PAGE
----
Frontline / ProPublica (11/20/18)
In the wake of the deadly anti-Semitic attack at the Tree of Life synagogue in Pittsburgh, FRONTLINE and ProPublica present a new investigation into white supremacist groups in America – in particular, a neo-Nazi group, Atomwaffen Division, that has actively recruited inside the U.S. military. Continuing FRONTLINE and ProPublica’s reporting on violent white supremacists in the U.S. (which has helped lead to multiple arrests), this joint investigation shows the group’s terrorist objectives and how it gained strength after the 2017 Charlottesville rally.
[Watch the first documentary in this series, August 2018’s Documenting Hate: Charlottesville, online.]
New American Nazis: Inside the White Supremacist Movement That Fueled Pittsburgh Synagogue Shooting
Democracy Now! (11/20/18)
Neo-Nazis are on the rise in America. Nearly a month after a gunman killed eleven Jewish worshipers at the Tree of Life synagogue in Pittsburgh, we look at the violent hate groups that helped fuel the massacre. On the same day that shooter Robert Bowers opened fire in the synagogue, a neo-Nazi named Edward Clark that Bowers had been communicating with online took his own life in Washington, D.C. The man’s brother, Jeffrey Clark, has since been arrested on weapons charges. The brothers were both linked to the violent white supremacist group Atomwaffen.
We speak with A.C. Thompson, correspondent for FRONTLINE PBS and reporter for ProPublica. His investigation “Documenting Hate: New American Nazis” premieres tonight on PBSstations and online.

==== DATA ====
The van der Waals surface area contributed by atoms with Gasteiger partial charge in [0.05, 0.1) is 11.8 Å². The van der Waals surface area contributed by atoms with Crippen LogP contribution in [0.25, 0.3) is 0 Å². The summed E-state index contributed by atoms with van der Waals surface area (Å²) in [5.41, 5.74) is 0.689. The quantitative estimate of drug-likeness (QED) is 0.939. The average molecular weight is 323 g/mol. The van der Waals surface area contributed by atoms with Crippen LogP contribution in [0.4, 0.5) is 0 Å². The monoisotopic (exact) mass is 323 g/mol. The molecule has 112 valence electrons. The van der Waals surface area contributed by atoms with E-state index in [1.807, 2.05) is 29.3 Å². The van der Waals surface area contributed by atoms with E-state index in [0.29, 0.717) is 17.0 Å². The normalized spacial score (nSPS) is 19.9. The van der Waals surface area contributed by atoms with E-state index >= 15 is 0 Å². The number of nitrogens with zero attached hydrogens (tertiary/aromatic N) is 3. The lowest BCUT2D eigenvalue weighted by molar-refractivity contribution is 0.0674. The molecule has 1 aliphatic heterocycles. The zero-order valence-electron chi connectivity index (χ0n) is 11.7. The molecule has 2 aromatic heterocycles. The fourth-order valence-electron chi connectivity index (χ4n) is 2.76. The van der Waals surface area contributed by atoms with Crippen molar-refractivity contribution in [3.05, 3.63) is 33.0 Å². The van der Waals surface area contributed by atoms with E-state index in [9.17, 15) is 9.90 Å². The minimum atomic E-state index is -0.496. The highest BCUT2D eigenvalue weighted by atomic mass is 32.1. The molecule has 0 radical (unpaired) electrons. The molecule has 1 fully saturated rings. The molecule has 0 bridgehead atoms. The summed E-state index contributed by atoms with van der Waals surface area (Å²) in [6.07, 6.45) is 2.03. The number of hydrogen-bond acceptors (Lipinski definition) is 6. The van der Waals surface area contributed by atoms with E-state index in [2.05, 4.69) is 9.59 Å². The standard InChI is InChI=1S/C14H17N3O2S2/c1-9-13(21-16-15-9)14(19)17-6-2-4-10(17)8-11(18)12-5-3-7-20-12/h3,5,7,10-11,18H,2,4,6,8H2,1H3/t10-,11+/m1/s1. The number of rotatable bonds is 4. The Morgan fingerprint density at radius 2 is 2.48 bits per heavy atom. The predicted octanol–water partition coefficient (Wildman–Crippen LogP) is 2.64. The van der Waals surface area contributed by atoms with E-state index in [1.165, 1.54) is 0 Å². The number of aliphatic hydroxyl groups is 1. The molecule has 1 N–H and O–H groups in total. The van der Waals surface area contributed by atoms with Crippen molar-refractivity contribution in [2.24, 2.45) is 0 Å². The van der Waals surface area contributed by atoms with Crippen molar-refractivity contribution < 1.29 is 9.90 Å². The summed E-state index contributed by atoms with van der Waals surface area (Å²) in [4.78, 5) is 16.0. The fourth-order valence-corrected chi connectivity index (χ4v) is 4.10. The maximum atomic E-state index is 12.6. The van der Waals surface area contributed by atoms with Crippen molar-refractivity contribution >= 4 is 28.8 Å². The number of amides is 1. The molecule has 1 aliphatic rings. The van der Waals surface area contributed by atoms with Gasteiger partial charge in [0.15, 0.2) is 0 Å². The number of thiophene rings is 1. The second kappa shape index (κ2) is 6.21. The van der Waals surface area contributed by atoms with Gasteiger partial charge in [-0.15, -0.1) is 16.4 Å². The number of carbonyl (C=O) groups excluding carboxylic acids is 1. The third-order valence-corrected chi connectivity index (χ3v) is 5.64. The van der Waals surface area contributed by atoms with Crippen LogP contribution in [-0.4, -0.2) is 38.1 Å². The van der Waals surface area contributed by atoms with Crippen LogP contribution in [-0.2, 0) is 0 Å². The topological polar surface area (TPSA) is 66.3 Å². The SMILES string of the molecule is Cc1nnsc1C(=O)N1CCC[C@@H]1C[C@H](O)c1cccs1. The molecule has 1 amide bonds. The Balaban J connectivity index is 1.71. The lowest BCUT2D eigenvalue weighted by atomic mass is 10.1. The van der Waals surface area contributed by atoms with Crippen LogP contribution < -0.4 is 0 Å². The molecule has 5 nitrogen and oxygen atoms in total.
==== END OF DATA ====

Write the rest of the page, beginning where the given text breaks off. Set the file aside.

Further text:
How America’s Perpetual Warfare Abroad Is Fueling Dramatic Increase In White Supremacist Violence Across U.S.
Democracy Now! (11/20/18)
America’s perpetual warfare abroad has led to an increase in white supremacist violence at home. That’s one of the key findings in Frontline PBS and ProPublica reporter A.C. Thompson’s new investigation, “Documenting Hate: New American Nazis,” which premieres Tuesday [11/20] evening on PBS.
The documentary reveals the deep ties between the military and white supremacy, as Thompson examines the Pittsburgh shooting and the rise of violent hate groups such as Atomwaffen. Thompson interviews historian Kathleen Belew, who says there has always been a correlation in the U.S. between the aftermath of war and the rise of white supremacist violence. “If you look for instance at the surges in Ku Klux Klan membership, they align more consistently with the return of veterans from combat and the aftermath of war than they do with anti-immigration, populism, economic hardship or any of the other factors that historians have typically used to explain them,” she notes.
We speak with A.C. Thompson in Boston. His investigation premieres Tuesday on PBS stations and online.